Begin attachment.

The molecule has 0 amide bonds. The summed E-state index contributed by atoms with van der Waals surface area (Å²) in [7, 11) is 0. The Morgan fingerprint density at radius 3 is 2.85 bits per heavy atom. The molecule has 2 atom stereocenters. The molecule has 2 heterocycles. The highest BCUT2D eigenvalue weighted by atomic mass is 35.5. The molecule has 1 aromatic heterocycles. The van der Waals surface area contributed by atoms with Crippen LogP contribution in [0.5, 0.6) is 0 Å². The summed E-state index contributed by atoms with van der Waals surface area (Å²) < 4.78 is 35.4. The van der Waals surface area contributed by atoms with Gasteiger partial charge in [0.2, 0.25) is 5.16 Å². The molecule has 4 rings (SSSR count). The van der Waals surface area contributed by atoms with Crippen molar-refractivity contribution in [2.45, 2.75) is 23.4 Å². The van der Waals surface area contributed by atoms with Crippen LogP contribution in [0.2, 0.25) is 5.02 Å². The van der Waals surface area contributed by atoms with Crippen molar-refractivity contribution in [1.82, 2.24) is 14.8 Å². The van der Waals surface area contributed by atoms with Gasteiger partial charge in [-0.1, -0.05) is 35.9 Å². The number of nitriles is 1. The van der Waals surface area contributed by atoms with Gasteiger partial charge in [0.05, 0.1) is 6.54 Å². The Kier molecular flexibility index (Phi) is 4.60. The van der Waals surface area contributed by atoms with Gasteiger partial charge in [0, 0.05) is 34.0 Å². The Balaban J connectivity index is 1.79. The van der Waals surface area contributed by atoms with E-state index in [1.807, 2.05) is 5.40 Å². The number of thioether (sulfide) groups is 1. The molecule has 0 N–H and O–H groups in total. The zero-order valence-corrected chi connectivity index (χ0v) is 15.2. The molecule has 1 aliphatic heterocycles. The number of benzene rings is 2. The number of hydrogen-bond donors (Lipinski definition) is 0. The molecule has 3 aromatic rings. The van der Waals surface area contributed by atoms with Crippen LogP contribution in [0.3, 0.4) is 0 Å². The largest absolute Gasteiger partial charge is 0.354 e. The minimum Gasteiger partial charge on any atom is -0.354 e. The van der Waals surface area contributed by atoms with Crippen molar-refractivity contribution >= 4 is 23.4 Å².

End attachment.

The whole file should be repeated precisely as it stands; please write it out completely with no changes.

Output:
The molecule has 0 amide bonds. The summed E-state index contributed by atoms with van der Waals surface area (Å²) in [7, 11) is 0. The Morgan fingerprint density at radius 3 is 2.85 bits per heavy atom. The molecule has 2 atom stereocenters. The molecule has 2 heterocycles. The highest BCUT2D eigenvalue weighted by atomic mass is 35.5. The molecule has 1 aromatic heterocycles. The van der Waals surface area contributed by atoms with Crippen LogP contribution in [0.5, 0.6) is 0 Å². The summed E-state index contributed by atoms with van der Waals surface area (Å²) < 4.78 is 35.4. The van der Waals surface area contributed by atoms with Gasteiger partial charge in [0.2, 0.25) is 5.16 Å². The molecule has 4 rings (SSSR count). The van der Waals surface area contributed by atoms with Crippen molar-refractivity contribution in [2.45, 2.75) is 23.4 Å². The van der Waals surface area contributed by atoms with Crippen LogP contribution in [0.2, 0.25) is 5.02 Å². The van der Waals surface area contributed by atoms with Crippen molar-refractivity contribution in [1.82, 2.24) is 14.8 Å². The van der Waals surface area contributed by atoms with Gasteiger partial charge in [-0.1, -0.05) is 35.9 Å². The number of nitriles is 1. The van der Waals surface area contributed by atoms with Gasteiger partial charge in [0.05, 0.1) is 6.54 Å². The Kier molecular flexibility index (Phi) is 4.60. The van der Waals surface area contributed by atoms with Gasteiger partial charge in [0, 0.05) is 34.0 Å². The Balaban J connectivity index is 1.79. The van der Waals surface area contributed by atoms with E-state index in [1.807, 2.05) is 5.40 Å². The number of thioether (sulfide) groups is 1. The molecule has 0 N–H and O–H groups in total. The zero-order valence-corrected chi connectivity index (χ0v) is 15.2. The molecule has 1 aliphatic heterocycles. The number of benzene rings is 2. The number of hydrogen-bond donors (Lipinski definition) is 0. The molecule has 3 aromatic rings. The van der Waals surface area contributed by atoms with Crippen LogP contribution in [0.3, 0.4) is 0 Å². The largest absolute Gasteiger partial charge is 0.354 e. The minimum Gasteiger partial charge on any atom is -0.354 e. The van der Waals surface area contributed by atoms with Crippen molar-refractivity contribution >= 4 is 23.4 Å².